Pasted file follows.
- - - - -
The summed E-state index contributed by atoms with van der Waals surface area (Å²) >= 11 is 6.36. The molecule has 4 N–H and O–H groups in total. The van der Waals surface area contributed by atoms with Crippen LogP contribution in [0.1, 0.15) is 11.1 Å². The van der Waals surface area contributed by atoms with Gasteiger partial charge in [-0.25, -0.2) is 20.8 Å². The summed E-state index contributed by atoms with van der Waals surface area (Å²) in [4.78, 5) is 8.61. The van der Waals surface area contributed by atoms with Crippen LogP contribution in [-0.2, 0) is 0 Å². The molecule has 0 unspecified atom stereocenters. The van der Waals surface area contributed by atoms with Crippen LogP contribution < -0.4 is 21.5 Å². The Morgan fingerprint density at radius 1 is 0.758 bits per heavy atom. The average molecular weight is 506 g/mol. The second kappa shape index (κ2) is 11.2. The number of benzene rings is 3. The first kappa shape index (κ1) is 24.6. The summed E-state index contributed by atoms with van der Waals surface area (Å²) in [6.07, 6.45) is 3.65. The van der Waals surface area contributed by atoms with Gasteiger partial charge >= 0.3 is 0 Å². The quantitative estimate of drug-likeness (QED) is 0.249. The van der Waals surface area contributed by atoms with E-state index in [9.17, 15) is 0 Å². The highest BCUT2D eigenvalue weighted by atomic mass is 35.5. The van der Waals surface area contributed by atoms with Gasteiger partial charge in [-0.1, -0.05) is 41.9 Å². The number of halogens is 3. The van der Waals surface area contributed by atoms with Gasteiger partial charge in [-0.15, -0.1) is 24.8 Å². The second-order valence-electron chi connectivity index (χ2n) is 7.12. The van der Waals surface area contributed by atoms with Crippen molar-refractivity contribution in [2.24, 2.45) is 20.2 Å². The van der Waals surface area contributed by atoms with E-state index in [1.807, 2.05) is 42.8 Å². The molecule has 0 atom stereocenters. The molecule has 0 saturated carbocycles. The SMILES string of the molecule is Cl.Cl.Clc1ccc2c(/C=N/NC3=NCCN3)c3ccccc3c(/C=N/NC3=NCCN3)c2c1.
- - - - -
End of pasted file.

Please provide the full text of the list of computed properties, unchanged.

The summed E-state index contributed by atoms with van der Waals surface area (Å²) >= 11 is 6.36. The molecule has 4 N–H and O–H groups in total. The van der Waals surface area contributed by atoms with Crippen LogP contribution in [0.1, 0.15) is 11.1 Å². The van der Waals surface area contributed by atoms with Gasteiger partial charge in [-0.25, -0.2) is 20.8 Å². The summed E-state index contributed by atoms with van der Waals surface area (Å²) in [4.78, 5) is 8.61. The van der Waals surface area contributed by atoms with Crippen LogP contribution in [-0.2, 0) is 0 Å². The molecule has 0 unspecified atom stereocenters. The van der Waals surface area contributed by atoms with Crippen LogP contribution < -0.4 is 21.5 Å². The Morgan fingerprint density at radius 1 is 0.758 bits per heavy atom. The average molecular weight is 506 g/mol. The second kappa shape index (κ2) is 11.2. The number of benzene rings is 3. The first kappa shape index (κ1) is 24.6. The summed E-state index contributed by atoms with van der Waals surface area (Å²) in [6.07, 6.45) is 3.65. The van der Waals surface area contributed by atoms with Gasteiger partial charge >= 0.3 is 0 Å². The quantitative estimate of drug-likeness (QED) is 0.249. The van der Waals surface area contributed by atoms with E-state index in [9.17, 15) is 0 Å². The highest BCUT2D eigenvalue weighted by atomic mass is 35.5. The van der Waals surface area contributed by atoms with Gasteiger partial charge in [-0.1, -0.05) is 41.9 Å². The number of halogens is 3. The van der Waals surface area contributed by atoms with Gasteiger partial charge in [-0.15, -0.1) is 24.8 Å². The second-order valence-electron chi connectivity index (χ2n) is 7.12. The van der Waals surface area contributed by atoms with Crippen molar-refractivity contribution in [2.24, 2.45) is 20.2 Å². The van der Waals surface area contributed by atoms with E-state index in [1.807, 2.05) is 42.8 Å². The molecule has 0 atom stereocenters. The molecule has 0 saturated carbocycles. The SMILES string of the molecule is Cl.Cl.Clc1ccc2c(/C=N/NC3=NCCN3)c3ccccc3c(/C=N/NC3=NCCN3)c2c1.